Closing the Chapter on 2014It has already been a full week since the New Year has begun. Have you been able to close the chapter on 2014 yet?

If you haven’t, it’s important to leave the past in the past so you can focus on what’s ahead. Whether 2014 was a good year or a bad year, it doesn’t predetermine what 2015 can be for you. You can make this your best year yet.

Here is another excellent interview via Jaime Tardy with Michael Hyatt. In this video, they are discussing the year 2014, but of course it’s just as relevant for 2015.

The whole video is value-adding, but if you don’t have that much time, I would recommend starting at 14:39 and listening through to 18:07.

Here’s an excellent quote via Michael Hyatt that extrapolates on what I was saying earlier:

I think it starts by acknowledging that you’ve got a blank canvass in front of you, and Tony Robbins says this – and I really like it – but your past does not equal your future. You know, whatever has happened last year or in previous years doesn’t have to determine the outcome that you’re going to experience in 2014. So realize that you’re standing in front of a blank canvass and the future is pregnant with possibility, and you can dream anything you want.

And here is another key quote from Michael Hyatt:

…take people through a process of processing last year, because too often if we don’t close that chapter fully, if we don’t process it thoroughly, then we drag it into the next year, and it can really inhibit the results we could obtain if we processed it correctly.

Do you have a process for closing the chapter on another year?

If not, here are the seven questions Michael Hyatt asks himself:

  1. If the last year were a movie of your life, what would the genre be?
  2. What were the two or three major themes that kept recurring?
  3. What did you accomplish this past year that you are the most proud of?
  4. What do you feel you should have been acknowledged for but weren’t?
  5. What disappointments or regrets did you experience this past year?
  6. What was missing from last year as you look back?
  7. What were the major life-lessons you learned this past year?

Bonus: My Answers to the 7 Questions

I’ve given you the tools. I’ve alerted you to the importance of closing the chapter on 2014. I could have just stopped there. However, I wanted to give you some added value, so here are my candid answers to the seven questions. Remember, you’re not in this alone.

1. If the last year were a movie of your life, what would the genre be?

  • Drama. It was a rollercoaster year, especially emotionally and financially. If my story were being retold, this would be the challenge part of it.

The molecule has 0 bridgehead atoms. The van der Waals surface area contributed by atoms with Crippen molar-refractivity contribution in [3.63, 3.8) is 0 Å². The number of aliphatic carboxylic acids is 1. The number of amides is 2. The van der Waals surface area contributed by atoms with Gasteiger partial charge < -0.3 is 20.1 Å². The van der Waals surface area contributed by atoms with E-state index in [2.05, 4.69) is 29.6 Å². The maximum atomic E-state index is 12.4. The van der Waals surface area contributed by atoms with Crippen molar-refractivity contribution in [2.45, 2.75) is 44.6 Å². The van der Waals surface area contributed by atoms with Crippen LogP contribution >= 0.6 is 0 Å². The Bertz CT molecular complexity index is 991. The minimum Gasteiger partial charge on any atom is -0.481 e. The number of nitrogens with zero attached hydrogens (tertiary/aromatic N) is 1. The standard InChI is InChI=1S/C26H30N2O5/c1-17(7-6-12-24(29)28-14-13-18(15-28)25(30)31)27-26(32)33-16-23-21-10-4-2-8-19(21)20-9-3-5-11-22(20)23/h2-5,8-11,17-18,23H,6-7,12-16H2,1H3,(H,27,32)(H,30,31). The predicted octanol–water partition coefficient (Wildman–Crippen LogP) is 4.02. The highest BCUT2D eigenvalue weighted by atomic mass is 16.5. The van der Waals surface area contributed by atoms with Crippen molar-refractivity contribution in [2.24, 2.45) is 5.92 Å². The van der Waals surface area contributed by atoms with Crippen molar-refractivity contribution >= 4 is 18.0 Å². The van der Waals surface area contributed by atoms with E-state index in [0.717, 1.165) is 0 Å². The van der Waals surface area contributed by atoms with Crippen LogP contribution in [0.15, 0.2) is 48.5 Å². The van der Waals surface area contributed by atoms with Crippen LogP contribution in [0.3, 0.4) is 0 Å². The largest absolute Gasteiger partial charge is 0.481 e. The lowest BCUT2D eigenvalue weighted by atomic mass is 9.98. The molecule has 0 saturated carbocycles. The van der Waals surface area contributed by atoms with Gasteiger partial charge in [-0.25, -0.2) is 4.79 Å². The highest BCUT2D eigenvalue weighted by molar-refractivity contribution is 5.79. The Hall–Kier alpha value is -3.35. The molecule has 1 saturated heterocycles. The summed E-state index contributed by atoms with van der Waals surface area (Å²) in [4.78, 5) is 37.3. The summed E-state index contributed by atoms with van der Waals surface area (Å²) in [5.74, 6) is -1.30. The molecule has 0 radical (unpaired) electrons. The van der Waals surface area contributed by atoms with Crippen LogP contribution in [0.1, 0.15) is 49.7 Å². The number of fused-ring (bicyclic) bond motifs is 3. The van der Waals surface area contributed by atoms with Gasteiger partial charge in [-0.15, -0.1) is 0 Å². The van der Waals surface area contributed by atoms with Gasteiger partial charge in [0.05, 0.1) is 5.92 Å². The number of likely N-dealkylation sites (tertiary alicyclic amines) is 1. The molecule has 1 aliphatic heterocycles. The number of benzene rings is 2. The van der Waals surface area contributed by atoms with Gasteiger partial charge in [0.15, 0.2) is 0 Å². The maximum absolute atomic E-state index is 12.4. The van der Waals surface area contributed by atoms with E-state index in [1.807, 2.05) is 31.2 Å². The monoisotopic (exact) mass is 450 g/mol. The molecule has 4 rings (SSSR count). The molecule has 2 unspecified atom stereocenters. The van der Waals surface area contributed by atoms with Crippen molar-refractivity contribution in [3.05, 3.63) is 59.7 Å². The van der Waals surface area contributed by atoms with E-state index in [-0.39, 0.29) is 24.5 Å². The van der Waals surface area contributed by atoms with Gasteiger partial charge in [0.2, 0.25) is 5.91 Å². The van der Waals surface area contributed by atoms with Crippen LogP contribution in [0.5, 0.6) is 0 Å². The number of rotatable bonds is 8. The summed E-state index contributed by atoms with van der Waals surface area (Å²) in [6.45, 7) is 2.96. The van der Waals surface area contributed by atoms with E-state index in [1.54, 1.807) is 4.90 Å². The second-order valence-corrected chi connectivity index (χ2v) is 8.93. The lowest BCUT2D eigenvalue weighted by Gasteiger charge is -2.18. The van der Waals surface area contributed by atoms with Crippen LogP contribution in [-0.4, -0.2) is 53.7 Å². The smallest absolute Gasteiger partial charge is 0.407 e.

2. What were the two or three major themes that kept recurring?

  • Dipping and rising. I would suddenly get a huge influx of calls for work, and then I would hear nothing for a while. Then, the cycle would start all over again. It seems to have stabilized towards the end of the year.
  • Financial challenges. I learned some important lessons, and had to start making some changes. I couldn’t go about doing things exactly the same way I had done them for the last two or three years.

3. What did you accomplish this past year that you are most proud of?

  • Releasing my first audio course. This was a huge win for The Music Entrepreneur in my mind.
  • Redesigning and re-branding The Music Entrepreneur website. The site looks amazing, and has helped to build a lot of trust and credibility with my audience.
  • Writing guest posts for Flypostr as well as Sessionville. Both have been received very well.
  • Conducting a rather extensive outsourcing and marketing experiment.

4. What do you feel you should have been acknowledged for but weren’t?

5. What disappointments or regrets did you experience this past year?

  • Not being better prepared for an internship I initiated.
  • Not asking out a girl I like.
  • Not seeing more sales for the audio course.

6. What was missing from last year as you look back?

  • Relationships! I have found excellent friends in Sean, Maveen and Dustin (and there are plenty of others I appreciate but didn’t meet this year), but all in all I either didn’t initiate enough or just didn’t have as many like-minded people to hang around with. I want to be productive, but I want to make sure I’m sharing in the victories, blessings, and challenges too.
  • Fun! Certainly, I did take advantage of being down in Spokane and played in the pool (unfortunately, it led to sunburns, heatstroke and dehydration too though; and I broke my glasses that day). I had the chance to play a few games, and there was one major get-together with old friends, but it either just wasn’t enough or wasn’t the right kind of fun. This year felt a little too serious. Of course, there were some financial constraints too.

7. What were the major life-lessons you learned this past year?

  • Don’t spend money you don’t have, even if it’s on your business. There are no guarantees that you will see a return on your investments, and many times they don’t come immediately.

Conclusion

I hope that helps you to be just as ruthlessly honest with yourself as I was. Here’s wishing you an excellent 2015, and I will be praying that it will be one of your best years yet!

Author: David Andrew Wiebe

David Andrew Wiebe has built an extensive career in songwriting, live performance, recording, session playing, production work, investing, and music instruction. In addition to helping musicians unlock their full potential, he also continues to maintain a touring schedule with multiple bands.

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